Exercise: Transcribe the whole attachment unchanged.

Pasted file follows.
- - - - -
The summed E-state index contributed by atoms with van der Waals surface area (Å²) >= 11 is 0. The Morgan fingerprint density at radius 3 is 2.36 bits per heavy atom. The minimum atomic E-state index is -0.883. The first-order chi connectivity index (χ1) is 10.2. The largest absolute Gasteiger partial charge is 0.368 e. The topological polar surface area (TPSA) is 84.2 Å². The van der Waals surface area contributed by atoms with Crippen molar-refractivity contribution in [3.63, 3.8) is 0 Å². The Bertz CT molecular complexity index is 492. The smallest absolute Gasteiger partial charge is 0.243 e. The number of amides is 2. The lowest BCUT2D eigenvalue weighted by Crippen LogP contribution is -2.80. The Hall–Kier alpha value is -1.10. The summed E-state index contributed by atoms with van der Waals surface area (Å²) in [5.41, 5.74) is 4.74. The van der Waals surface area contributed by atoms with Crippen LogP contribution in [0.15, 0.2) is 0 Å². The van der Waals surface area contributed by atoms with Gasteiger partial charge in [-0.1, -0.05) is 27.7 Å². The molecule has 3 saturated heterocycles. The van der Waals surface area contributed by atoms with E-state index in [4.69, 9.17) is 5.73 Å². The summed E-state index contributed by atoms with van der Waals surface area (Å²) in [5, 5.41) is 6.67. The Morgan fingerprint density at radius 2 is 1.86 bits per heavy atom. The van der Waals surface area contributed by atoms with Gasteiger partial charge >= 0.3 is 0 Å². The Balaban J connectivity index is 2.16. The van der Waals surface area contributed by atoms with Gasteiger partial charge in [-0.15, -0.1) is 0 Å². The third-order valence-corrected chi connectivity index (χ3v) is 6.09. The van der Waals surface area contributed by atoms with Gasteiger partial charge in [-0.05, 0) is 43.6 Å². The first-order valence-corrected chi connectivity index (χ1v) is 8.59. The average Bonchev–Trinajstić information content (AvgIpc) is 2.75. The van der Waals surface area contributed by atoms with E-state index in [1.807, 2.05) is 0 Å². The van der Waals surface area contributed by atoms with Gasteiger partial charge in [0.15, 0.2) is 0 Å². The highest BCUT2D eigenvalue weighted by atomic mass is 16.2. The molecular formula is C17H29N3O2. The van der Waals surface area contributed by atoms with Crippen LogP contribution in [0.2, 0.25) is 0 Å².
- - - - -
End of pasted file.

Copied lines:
The summed E-state index contributed by atoms with van der Waals surface area (Å²) >= 11 is 0. The Morgan fingerprint density at radius 3 is 2.36 bits per heavy atom. The minimum atomic E-state index is -0.883. The first-order chi connectivity index (χ1) is 10.2. The largest absolute Gasteiger partial charge is 0.368 e. The topological polar surface area (TPSA) is 84.2 Å². The van der Waals surface area contributed by atoms with Crippen molar-refractivity contribution in [3.63, 3.8) is 0 Å². The Bertz CT molecular complexity index is 492. The smallest absolute Gasteiger partial charge is 0.243 e. The number of amides is 2. The lowest BCUT2D eigenvalue weighted by Crippen LogP contribution is -2.80. The Hall–Kier alpha value is -1.10. The summed E-state index contributed by atoms with van der Waals surface area (Å²) in [5.41, 5.74) is 4.74. The van der Waals surface area contributed by atoms with Crippen LogP contribution in [0.15, 0.2) is 0 Å². The van der Waals surface area contributed by atoms with Gasteiger partial charge in [-0.1, -0.05) is 27.7 Å². The molecule has 3 saturated heterocycles. The van der Waals surface area contributed by atoms with E-state index in [4.69, 9.17) is 5.73 Å². The summed E-state index contributed by atoms with van der Waals surface area (Å²) in [5, 5.41) is 6.67. The Morgan fingerprint density at radius 2 is 1.86 bits per heavy atom. The van der Waals surface area contributed by atoms with Gasteiger partial charge >= 0.3 is 0 Å². The Balaban J connectivity index is 2.16. The van der Waals surface area contributed by atoms with Gasteiger partial charge in [-0.15, -0.1) is 0 Å². The third-order valence-corrected chi connectivity index (χ3v) is 6.09. The van der Waals surface area contributed by atoms with Gasteiger partial charge in [-0.05, 0) is 43.6 Å². The first-order valence-corrected chi connectivity index (χ1v) is 8.59. The average Bonchev–Trinajstić information content (AvgIpc) is 2.75. The van der Waals surface area contributed by atoms with E-state index in [1.807, 2.05) is 0 Å². The van der Waals surface area contributed by atoms with Gasteiger partial charge in [0.15, 0.2) is 0 Å². The highest BCUT2D eigenvalue weighted by atomic mass is 16.2. The molecular formula is C17H29N3O2. The van der Waals surface area contributed by atoms with Crippen LogP contribution in [0.2, 0.25) is 0 Å².